George Kiondo, the acting Chief Executive Officer at the Kenya National Chamber of Commerce and Industry (KNCCI).

George Kiondo is the acting Chief Executive Officer at the Kenya National Chamber of Commerce and Industry (KNCCI) – popularly known as ‘The Chamber’. KNCCI is a trade support institution.

My biggest wealth creation lesson: I have learned that the most practical secret to creating wealth lies in the ability to identify potentially lucrative investment opportunities that are matched up with enough savings or cheap sources of finance and, or credit. If you are going to create money and wealth, you must have enough savings or a sufficient pool of credit that will fuel the opportunity you have identified from potentially profitable to outright profitable.

Creating Long-lasting wealth: Hard work, honesty and integrity are my guiding principles. They might sound cliché especially at a time when alternative quicker fixes appear to be the way to go. However, they will always cover any wealth you create with a coat of sustainability!

Wealth versus money: I have come to understand that wealth is more than just money. It is all about achieving good health, good relations, and being all rounded and well-endowed economically, socially and spiritually. Most people, though, prefer money over wealth, but I have found out that wealth is more superior. Nonetheless, money is the strongest bridge to wealth. To strike a balance, I have learned to always find ways to make money work for me.

Starting a business: Many budding entrepreneurs generally look for get-rich-quick schemes. This is the biggest mistake I have observed in new businesses. Such schemes ultimately fall flat on the faces of their founders. Before you start a business, develop a viable plan. Conduct a market research in the business area you’re interested in to avoid becoming a jack of all trades and master of none. You should clearly understand and master what your business will be all about, including sourcing and marketing of products, affordable labour, and similar services.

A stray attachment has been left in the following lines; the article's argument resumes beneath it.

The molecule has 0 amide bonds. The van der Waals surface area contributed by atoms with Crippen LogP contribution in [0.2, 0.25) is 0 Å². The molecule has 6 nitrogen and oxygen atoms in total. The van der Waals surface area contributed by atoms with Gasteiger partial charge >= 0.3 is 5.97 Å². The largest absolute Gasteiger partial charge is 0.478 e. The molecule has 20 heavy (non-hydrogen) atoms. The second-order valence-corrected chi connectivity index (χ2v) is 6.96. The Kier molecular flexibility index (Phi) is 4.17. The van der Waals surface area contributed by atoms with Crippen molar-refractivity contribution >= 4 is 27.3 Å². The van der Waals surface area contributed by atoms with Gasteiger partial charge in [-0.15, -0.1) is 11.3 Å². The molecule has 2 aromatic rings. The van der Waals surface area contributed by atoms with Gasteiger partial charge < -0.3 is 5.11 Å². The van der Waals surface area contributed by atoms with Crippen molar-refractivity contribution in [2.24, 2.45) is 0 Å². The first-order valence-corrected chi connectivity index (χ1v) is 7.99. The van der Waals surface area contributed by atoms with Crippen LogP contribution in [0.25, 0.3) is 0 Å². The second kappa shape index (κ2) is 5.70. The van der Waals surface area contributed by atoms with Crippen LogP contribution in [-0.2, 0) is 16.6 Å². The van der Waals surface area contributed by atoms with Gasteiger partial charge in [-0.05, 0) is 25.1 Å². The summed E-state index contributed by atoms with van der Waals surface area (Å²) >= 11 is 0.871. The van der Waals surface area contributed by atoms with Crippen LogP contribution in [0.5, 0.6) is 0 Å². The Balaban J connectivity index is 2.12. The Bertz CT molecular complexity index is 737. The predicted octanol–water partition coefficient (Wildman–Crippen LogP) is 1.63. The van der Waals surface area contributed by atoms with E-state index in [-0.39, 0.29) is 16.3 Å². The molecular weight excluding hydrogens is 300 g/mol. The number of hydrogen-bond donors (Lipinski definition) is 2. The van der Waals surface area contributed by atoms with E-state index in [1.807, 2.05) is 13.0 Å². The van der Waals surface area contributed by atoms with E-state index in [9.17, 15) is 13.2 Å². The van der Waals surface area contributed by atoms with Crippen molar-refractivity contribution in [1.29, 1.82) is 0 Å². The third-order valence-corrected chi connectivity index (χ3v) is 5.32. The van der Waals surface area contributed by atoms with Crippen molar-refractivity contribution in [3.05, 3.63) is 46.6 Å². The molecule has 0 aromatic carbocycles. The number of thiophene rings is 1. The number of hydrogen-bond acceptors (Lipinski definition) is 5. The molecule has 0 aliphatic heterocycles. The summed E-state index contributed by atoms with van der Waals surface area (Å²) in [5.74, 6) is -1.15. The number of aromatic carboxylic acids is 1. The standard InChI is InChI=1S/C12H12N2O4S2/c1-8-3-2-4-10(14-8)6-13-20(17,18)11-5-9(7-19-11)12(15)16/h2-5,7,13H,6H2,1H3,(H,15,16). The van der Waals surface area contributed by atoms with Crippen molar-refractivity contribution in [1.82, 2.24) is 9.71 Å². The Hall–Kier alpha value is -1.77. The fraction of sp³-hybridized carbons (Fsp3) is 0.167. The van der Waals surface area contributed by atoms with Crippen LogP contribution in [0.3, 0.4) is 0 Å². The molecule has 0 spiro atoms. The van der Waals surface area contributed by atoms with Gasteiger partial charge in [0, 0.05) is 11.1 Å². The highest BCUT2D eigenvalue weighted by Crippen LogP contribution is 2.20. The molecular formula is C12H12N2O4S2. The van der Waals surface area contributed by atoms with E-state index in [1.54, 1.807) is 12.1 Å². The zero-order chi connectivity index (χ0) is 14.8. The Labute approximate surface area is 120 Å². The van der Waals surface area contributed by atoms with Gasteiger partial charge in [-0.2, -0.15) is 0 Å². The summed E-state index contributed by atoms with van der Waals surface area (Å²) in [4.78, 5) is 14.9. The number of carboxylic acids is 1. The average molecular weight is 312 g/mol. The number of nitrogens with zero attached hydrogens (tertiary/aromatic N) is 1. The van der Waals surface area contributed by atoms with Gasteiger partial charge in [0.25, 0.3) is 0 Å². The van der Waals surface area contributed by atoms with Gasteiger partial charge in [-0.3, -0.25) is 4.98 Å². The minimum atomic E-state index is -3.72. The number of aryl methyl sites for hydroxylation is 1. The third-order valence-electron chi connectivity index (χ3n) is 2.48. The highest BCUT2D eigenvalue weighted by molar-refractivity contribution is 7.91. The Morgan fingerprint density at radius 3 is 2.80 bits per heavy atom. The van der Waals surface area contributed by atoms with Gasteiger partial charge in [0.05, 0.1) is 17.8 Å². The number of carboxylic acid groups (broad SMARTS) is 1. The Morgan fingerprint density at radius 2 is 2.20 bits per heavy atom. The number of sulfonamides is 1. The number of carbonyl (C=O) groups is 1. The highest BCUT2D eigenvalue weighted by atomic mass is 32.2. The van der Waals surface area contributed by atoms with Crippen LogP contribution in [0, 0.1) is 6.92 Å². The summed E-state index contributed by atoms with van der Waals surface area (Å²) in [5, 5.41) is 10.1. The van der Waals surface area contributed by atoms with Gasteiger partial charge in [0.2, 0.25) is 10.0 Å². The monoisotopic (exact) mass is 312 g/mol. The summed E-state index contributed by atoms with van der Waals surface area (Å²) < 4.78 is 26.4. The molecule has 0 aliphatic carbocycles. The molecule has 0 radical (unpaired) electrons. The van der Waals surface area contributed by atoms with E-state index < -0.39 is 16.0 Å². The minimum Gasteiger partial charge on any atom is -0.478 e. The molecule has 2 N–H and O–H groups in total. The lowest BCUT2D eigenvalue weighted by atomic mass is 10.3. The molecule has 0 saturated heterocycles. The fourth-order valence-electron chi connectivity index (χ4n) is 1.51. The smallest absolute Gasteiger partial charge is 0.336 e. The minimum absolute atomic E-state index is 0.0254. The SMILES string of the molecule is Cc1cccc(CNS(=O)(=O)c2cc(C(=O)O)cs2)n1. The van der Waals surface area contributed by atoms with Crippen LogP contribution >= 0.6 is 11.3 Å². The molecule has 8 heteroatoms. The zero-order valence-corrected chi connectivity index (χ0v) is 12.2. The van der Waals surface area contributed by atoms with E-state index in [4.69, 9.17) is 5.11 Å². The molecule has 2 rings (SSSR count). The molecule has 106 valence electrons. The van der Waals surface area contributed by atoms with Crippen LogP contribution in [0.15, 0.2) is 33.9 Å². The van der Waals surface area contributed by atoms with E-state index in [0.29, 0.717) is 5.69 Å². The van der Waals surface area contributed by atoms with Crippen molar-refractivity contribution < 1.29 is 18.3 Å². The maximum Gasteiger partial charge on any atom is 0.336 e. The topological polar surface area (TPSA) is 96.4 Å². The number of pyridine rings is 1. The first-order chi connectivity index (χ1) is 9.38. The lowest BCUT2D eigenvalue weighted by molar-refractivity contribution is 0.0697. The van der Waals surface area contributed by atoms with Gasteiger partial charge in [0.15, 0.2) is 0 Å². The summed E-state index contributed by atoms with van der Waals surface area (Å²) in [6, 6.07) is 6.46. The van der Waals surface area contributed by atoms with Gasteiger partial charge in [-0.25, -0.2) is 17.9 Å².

Losses: A few years ago, I saved Sh. 40,000 and started an agro-business project. However, I did not have any measures in place to stop possible losses. One day, thugs broke into my business and swept almost every clean, damaging expensive operational equipments in the process. This taught me the importance of mitigating preventable losses by taking measures such as insurance. Having a stop and safeguard measure in place is the most effective way of coping with potential losses.

Entrepreneurship vs Employment: Entrepreneurship is the way to go. Do not wait to be formally employed. Start something of your own that can bring you more money than you spend to run it. We cannot all fit into the job market, but there will always be space for entrepreneurship. It is also highly essential for those in employment to have some side businesses they can call their own.

Bodies women in business can join: There are enough opportunities for women interested in doing business. You just have to plan and know what business will work for you. Once you have done this, you should strive to be under a business organization that will organize business to business, business to government, site visits, trade missions, exhibitions, and training for business people. The Chamber is one such trading body that you can join.

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